The majority of investors tend to look at tracking error when deciding which Exchange Traded Fund (ETF) to invest in, but is this the correct measure to evaluate a fund’s performance? The answer to this question is both yes and no. The aim of this article is to explain the differences between tracking error and tracking difference so that one can understand what each measure represents, and most importantly, the information that these measures provide investors to assist in their decision making process.
Tracking difference measures how a portfolio performs compared with the benchmark that it tracks over a specific period,
for example, the Ashburton Top40 ETF which tracks the FTSE/JSE Top40 Index. The difference between the performance of the Ashburton Top40 ETF and FTSE/JSE Top40 Index will constitute tracking difference and the difference can be due to many factors which will be explained further in this article.
Tracking error measures the consistency of a portfolio’s tracking difference during a specific period. It is calculated by using the annualised standard deviation of the difference in the portfolio and the benchmark returns over time.
The aim of a tracking index ETF is to deliver the performance of the index benchmark that it tracks. In order to determine how well the ETF has performed, the tracking difference needs to be considered. It is seldom that an ETF achieves perfect tracking. Tracking difference can at times be positive or negative, which indicates whether the fund outperformed or underperformed its benchmark. A low tracking difference over time means a portfolio has done well on its investment objective, whereas a low tracking error indicates that a portfolio is closely following its benchmark.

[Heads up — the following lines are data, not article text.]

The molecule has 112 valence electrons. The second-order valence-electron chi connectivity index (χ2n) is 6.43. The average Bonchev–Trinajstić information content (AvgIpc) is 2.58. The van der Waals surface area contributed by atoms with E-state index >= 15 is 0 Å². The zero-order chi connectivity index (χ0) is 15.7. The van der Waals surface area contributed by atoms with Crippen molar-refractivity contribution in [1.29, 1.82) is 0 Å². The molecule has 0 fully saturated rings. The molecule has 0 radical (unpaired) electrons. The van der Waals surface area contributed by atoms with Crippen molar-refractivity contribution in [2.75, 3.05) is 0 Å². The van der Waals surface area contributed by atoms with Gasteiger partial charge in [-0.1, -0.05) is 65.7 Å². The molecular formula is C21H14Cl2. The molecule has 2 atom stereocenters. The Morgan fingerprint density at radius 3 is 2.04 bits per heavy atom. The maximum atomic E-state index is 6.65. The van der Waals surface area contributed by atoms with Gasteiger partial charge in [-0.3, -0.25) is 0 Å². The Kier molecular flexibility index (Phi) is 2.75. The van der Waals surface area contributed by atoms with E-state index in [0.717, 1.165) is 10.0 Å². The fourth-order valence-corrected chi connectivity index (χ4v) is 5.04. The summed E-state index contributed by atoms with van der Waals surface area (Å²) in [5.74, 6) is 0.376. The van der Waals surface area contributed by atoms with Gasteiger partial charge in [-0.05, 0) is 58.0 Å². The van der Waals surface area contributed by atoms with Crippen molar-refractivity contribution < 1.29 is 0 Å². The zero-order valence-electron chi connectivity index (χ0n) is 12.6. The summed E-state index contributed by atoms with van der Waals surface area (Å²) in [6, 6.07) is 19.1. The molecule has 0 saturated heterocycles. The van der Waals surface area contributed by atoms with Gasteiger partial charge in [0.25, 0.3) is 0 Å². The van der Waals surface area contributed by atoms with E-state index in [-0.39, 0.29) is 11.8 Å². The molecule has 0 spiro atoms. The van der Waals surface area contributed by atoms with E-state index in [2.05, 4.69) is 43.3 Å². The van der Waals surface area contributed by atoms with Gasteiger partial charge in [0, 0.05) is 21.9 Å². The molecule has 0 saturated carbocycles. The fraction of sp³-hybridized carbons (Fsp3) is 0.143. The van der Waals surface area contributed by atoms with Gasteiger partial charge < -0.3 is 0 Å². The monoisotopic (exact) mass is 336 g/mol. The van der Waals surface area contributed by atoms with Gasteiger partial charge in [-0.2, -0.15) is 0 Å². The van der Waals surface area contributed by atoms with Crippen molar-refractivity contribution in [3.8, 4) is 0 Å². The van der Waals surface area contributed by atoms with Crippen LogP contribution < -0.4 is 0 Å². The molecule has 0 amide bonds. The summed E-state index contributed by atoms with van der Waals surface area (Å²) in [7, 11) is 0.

There are many factors that play a part in determining the tracking difference of a fund, these include, total expense ratio (TER), trade execution costs, management fees, cash drag, foreign exchange rate volatility and rebalancing costs.
The Ashburton Top40 ETF achieved second place at the SALTA (South African Listed Tracker Awards) for tracking efficiency in South African Equity. It is one of the best performing funds in its category, offering one of the lowest fees in the market with management fees of 0.085% and a low TER of 0.14%. The TER is a good indicator for future tracking difference. Exchange Traded Funds with low TERs are well positioned to track their benchmarks closely.
It is important to note that when assessing ETFs, tracking error and tracking difference are not the only measures that must be taken into consideration. These are only two of multiple measures and should be used in conjunction with other measures such as TER. So, when deciding which ETF to invest in, it is important to look for low TERs with a low tracking difference over time.